Blind Tuesday: Where is love and who turned out the lights?

Posted in FILM with tags , , , , , , , , , , , , , on September 13, 2011 by dcairns

An obscure one — I’d never heard of MADNESS OF THE HEART until I stumbled across it. It has no reputation, but it does have points of interest: it’s written and directed by Charles Bennett, who collaborated on a half-dozen or so key Hitchcocks between BLACKMAIL and FOREIGN CORRESPONDENT (including most of the late-thirties espionage cycle, all reviewed elsewhere on this site as part of Hitchcock Year) and also adapted NIGHT OF THE DEMON for Jacques Tourneur, incorporating a number of Hitchcockian ideas, including the master-villain with the sweet, doddering mum.

And then there’s Kathleen Byron, reprising her mad love act from BLACK NARCISSUS, only with a cod French accent. Powell told her that Sister Ruth was a great part, the only problem being she’d never get a better one, and he was right. So basically repeating the role here seems a reasonable option: it beats Freddie Francis’s CRAZE.

In brief: plucky doctor’s receptionist Margaret Lockwood meets and falls for French aristo Paul (Who He?) Dupuis. Then she’s struck blind, and the best medical minds, including the one she works for (yay! Maurice Denham!) conclude there’s no hope. After an unsuccessful turn as a nun (blind AND a nun? doesn’t Audrey Hepburn have automatic dibs on that?) narrating the story so far in flashback (the structure’s a mess but so’s this sentence) she hooks up with Dupuis again and he marries her, blindness and all. FINALLY we arrive at the family château in the South of France where Kathleen Byron plays an old flame of Dupuis, determined to destroy Lockwood so she can have him for herself… Now things can get going, and going is precisely what they get…

Spoiler alert! The next paragraph contains plot details written in invisible ink: highlight to read.

A daft plot twist allows Lockwood to cure her blindness and return, faking it, in order to entrap her unseen enemy. This frustrates one of the best tropes of the blind person in jeopardy thriller, which is the disabled character triumphing over both unspeakable evil and their own disability. In fairness, this convention isn’t set in stone and hadn’t really been established at this time: WAIT UNTIL DARK really fixed the template. But when you see it done decently, it’s satisfying in obvious ways that alternatives, like the boyfriend barging to the rescue in SEE NO EVIL, really aren’t.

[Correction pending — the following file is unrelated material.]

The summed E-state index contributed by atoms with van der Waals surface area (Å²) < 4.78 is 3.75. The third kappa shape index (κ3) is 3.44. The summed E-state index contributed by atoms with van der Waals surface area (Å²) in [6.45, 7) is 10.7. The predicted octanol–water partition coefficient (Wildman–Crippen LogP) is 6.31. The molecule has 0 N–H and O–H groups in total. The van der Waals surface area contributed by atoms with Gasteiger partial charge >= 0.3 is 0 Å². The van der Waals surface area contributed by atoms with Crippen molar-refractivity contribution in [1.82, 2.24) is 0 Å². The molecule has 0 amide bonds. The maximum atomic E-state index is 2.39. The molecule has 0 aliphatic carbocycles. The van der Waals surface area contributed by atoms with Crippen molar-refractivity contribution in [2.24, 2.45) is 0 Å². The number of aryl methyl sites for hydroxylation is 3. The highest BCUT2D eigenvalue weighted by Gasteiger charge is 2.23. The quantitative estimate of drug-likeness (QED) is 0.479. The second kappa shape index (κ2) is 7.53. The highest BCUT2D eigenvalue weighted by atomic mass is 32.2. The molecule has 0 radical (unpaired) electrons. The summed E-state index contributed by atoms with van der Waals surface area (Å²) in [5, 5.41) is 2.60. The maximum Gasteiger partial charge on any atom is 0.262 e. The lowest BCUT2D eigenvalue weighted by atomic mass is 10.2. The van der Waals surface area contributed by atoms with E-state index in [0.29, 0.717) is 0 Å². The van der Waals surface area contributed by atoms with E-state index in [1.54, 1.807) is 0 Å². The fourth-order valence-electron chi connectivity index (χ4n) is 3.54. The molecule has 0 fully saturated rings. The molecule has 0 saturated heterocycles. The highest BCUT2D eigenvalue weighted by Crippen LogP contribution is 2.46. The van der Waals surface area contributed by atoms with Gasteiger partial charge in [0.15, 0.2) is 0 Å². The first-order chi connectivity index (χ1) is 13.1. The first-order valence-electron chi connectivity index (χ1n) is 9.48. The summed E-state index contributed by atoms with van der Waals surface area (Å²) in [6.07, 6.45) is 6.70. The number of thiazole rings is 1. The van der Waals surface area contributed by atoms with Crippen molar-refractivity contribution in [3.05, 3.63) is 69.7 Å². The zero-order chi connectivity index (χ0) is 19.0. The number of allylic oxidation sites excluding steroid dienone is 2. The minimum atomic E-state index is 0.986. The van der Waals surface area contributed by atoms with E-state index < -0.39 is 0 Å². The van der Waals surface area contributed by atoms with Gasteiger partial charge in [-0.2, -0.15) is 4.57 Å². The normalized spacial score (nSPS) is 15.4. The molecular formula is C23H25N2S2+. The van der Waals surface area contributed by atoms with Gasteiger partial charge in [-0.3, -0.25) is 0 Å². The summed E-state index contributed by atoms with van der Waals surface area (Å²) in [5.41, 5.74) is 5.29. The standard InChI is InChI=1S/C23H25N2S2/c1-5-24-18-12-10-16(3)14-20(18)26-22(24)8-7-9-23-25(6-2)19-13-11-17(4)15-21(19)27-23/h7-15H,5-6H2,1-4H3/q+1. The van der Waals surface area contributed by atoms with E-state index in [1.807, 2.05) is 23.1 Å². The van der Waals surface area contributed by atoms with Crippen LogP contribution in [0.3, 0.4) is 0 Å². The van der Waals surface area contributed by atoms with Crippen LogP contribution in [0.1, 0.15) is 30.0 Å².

End spoiler.

Oddly, Bennett directs this one better than he writes it, but he’s dealing with a cheap novelette as source material (ugh! that title!) and struggles to inject real humanity into it. On the other hand, his filming is often stylish, aided by Desmond Dickinson’s moody photography.

Listening to Fiona’s extremely zestful reactions to Byron’s acts of wickedness against her sightless rival (from repositioning a wine glass to attempting to arrange a drowning), I was struck by how films like this encourage a complicity with the bad guy. At times, Fiona was virtually egging the madwoman on. This wasn’t due to any dislike of Lockwood, who embodies pluck, but simply because in a film like this, nothing entertaining can happen unless the villain is plotting villainy. If the supporting cast were full of amusing bit players, there might be some welcome distraction from the main event, but asides from Thora Hird as a no-nonsense maid, there’s nothing doing. So we require constant perfidy from la Byron or the thing is going to just lie there.

Kathleen in a saucy two-piece, something I never thought to see.

Fortunately, K.B. does not disappoint, seizing one of her last chances to be interesting in a dull film. No act of spite is too petty for the ironically named “Verity”, who amusingly goes from leaving sharp objects near the maid’s baby so Lockwood will get the blame, straight to murder attempts, then back to faking love letters (to a blind woman?), and back to murder again. In this she’s aided by the château’s offscreen architect, who for some reason has supplied the building with a door opening onto a fifty foot drop. Perhaps the castle was assembled from a kit, like the Keaton homestead in ONE WEEK?

Why didn’t Kathleen Byron go from strength to strength? Simply because the British cinema of the ‘fifties was too weedy to contain her, I think. There weren’t enough psycho-bitch roles to typecast her successfully, and nobody was bold or imaginative enough to see her in more varied parts, despite the proof offered by THE SMALL BACK ROOM that she could be really excellent in a less extreme characterisation. (The reason David Farrar’s so uncharacteristically strong in that film is that she lends him fire. And he’s strongest in BLACK NARCISSUS when she’s around.)

There’s also the sad fact that she was apparently a little difficult, as talented people often are.  With the supremely difficult Michael Powell around to help her, that didn’t matter so much, but when they were no longer an item and his career was on the slide, that impetus was gone. (BTW, she always said Powell’s description of her, in his memoir Million Dollar Movie, standing naked and threatening him with a revolver, was sheer confabulation.) And nobody else owed her sufficient goodwill to help.

That was stupid: with the Rank Organisation embracing sappy bourgeois mediocrity in the ‘fifties, British cinema really needed a fierce talent who could heat up a moribund flick with a dash of hellfire.